Custody and Covid-19
While Georgia’s Governor Kemp has yet to issue a statewide “stay at home” order, most of the hardest hit counties such as Fulton, Cobb, Gwinnett, etc…, have made declarations of emergency. These declarations have stay at home provisions which may give rise to custodial issues.One of the most frequent questions we have been receiving during this covid-19 pandemic, can I deny court ordered visitation due to the “stay at home” order in my county. Unfortunately, the answer is it depends.When a county declares a state of emergency, the county issues an order or multiple orders instructing citizens how to conduct themselves. The county may inadvertently issue orders which could potentially conflict with custodial orders already put in place.
So the first question is, does your county’s current “stay at home” order conflict with the ability of either parent to pick up and drop off of the children for visitation? The current answer as of March 27, 2020 is no.
After reviewing most of the “stay at home” orders currently in place in the State of Georgia, we found that these orders have provisions allowing persons to travel to care for another person. The courts would likely find that this traveling provision allows parents to travel within Georgia to pick up and drop off their children for parenting time.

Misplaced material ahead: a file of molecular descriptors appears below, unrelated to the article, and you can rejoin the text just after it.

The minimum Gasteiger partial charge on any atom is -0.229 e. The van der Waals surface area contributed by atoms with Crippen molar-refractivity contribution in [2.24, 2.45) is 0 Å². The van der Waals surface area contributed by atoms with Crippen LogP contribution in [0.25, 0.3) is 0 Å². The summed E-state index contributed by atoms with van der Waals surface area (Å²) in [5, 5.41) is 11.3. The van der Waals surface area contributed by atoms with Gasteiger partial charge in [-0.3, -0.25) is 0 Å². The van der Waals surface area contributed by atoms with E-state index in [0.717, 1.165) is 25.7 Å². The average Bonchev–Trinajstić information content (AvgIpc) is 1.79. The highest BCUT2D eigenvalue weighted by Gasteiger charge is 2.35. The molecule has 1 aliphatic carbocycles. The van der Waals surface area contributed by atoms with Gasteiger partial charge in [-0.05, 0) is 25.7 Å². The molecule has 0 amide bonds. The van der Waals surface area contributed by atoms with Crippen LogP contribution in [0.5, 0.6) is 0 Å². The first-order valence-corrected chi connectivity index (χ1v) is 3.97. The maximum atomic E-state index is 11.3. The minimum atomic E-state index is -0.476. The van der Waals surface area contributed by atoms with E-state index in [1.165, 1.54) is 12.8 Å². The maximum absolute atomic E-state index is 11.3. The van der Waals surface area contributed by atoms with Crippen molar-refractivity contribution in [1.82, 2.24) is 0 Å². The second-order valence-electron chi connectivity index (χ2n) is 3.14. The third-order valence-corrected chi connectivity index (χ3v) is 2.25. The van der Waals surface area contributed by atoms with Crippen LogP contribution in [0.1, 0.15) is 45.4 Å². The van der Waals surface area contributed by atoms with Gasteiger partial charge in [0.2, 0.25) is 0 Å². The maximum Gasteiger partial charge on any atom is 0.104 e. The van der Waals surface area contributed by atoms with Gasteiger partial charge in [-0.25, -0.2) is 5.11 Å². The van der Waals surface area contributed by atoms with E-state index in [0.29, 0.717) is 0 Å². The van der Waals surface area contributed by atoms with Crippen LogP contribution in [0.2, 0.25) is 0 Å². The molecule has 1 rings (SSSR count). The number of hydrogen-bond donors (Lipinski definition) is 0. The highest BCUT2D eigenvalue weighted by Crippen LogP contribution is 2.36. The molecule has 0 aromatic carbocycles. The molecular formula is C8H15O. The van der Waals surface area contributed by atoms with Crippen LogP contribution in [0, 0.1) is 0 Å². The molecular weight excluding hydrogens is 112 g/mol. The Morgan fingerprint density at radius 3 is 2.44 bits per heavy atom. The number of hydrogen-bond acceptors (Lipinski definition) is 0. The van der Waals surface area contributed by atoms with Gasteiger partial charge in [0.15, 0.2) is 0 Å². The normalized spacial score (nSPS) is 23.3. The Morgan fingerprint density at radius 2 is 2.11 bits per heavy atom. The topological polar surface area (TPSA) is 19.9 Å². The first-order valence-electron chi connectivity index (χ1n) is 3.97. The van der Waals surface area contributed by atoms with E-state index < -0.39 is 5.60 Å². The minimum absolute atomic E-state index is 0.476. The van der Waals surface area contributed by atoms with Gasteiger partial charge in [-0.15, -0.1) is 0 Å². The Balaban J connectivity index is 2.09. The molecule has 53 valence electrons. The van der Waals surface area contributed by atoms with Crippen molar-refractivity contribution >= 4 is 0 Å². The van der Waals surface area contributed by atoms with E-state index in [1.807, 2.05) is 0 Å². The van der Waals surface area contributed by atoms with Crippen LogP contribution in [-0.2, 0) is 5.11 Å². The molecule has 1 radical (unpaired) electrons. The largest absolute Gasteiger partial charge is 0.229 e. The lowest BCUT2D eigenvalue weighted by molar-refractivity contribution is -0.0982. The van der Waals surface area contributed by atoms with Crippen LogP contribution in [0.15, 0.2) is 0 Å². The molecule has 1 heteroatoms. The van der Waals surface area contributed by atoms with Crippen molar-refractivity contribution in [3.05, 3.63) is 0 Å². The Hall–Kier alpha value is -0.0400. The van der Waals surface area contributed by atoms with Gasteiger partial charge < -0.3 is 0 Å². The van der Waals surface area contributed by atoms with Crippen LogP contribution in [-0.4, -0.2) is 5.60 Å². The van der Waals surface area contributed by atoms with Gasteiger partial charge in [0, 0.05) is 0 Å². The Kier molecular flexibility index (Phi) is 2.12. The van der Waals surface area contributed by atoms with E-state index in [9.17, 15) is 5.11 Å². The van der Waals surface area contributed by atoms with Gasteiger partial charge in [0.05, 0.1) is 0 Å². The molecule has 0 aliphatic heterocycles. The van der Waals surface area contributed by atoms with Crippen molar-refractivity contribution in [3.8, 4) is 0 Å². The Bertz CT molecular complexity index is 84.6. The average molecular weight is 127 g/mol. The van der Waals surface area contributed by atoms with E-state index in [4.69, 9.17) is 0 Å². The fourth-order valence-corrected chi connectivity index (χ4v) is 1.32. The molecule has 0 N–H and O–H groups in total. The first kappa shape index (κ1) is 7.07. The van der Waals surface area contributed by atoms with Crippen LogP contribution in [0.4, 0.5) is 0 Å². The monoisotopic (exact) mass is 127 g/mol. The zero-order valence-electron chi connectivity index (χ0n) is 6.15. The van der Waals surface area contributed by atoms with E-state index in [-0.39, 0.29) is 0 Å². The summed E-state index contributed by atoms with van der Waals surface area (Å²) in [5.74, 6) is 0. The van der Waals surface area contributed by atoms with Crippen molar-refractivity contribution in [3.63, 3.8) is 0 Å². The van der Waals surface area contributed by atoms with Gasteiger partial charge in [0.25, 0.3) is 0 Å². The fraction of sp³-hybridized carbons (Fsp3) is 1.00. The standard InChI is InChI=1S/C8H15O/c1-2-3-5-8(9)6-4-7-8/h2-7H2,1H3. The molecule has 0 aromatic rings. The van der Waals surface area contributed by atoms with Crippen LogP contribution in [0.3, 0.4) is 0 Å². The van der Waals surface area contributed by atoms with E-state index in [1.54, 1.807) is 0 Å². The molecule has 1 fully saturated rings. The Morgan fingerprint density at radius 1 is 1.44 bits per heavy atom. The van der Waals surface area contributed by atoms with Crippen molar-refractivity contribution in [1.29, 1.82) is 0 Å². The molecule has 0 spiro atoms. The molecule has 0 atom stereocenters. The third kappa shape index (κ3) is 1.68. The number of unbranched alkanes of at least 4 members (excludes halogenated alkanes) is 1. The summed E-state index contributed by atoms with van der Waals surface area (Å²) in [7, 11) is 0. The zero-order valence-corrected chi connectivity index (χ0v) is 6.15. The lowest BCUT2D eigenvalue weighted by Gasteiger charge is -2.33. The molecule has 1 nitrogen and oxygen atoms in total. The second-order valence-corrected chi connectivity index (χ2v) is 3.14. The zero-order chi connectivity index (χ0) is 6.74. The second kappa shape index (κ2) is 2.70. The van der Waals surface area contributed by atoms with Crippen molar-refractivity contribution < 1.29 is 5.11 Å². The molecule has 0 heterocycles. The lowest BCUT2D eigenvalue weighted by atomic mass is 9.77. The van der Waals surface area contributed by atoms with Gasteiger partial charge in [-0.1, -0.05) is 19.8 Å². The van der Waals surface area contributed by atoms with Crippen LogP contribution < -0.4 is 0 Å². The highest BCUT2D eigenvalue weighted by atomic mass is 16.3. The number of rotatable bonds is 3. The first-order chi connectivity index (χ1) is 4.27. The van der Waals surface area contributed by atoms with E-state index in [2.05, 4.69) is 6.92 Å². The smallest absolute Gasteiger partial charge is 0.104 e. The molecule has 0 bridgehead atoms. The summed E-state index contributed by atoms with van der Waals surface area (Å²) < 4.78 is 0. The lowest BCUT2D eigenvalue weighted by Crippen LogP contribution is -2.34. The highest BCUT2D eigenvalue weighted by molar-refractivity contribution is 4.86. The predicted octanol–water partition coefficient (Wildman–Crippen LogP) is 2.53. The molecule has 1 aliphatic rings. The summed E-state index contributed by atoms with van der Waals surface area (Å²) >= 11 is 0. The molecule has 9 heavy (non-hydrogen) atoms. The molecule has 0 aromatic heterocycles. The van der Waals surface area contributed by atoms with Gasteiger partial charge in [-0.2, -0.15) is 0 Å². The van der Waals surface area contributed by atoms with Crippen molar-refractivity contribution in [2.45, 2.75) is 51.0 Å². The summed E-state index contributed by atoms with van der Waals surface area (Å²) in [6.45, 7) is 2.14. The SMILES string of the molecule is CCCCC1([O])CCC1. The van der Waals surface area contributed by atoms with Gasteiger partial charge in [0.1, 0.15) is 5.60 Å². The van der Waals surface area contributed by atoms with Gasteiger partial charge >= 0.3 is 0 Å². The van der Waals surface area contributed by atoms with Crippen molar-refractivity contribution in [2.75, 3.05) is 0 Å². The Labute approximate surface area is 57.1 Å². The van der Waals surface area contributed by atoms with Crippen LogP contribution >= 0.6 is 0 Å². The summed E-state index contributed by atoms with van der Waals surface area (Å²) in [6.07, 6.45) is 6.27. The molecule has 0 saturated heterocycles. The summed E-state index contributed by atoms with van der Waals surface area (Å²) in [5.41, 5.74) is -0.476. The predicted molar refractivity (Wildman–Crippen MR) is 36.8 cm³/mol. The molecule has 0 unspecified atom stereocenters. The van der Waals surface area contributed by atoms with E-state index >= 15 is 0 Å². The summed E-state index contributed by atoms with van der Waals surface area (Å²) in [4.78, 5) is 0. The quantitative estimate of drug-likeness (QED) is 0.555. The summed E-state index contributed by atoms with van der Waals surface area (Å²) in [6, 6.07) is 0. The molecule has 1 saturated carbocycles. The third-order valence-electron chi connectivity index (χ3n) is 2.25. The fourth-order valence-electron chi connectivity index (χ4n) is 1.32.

Therefore, during this time, if you share custody of your minor children pursuant to a court order, with another person who resides within the state of Georgia, the court would likely find custodial time should continue as ordered.
There may be other factors that the court may consider when determining if visitation was withheld if violation of the parenting plan but for the purposes of this blog we are solely looking at the competing orders.
© KF Law, LLC 2020. This article is of a general nature. Nothing in this article is intended to provide legal advice. Every situation is different, and the laws in every jurisdiction are different. This article does not constitute the creation of an attorney/client relationship.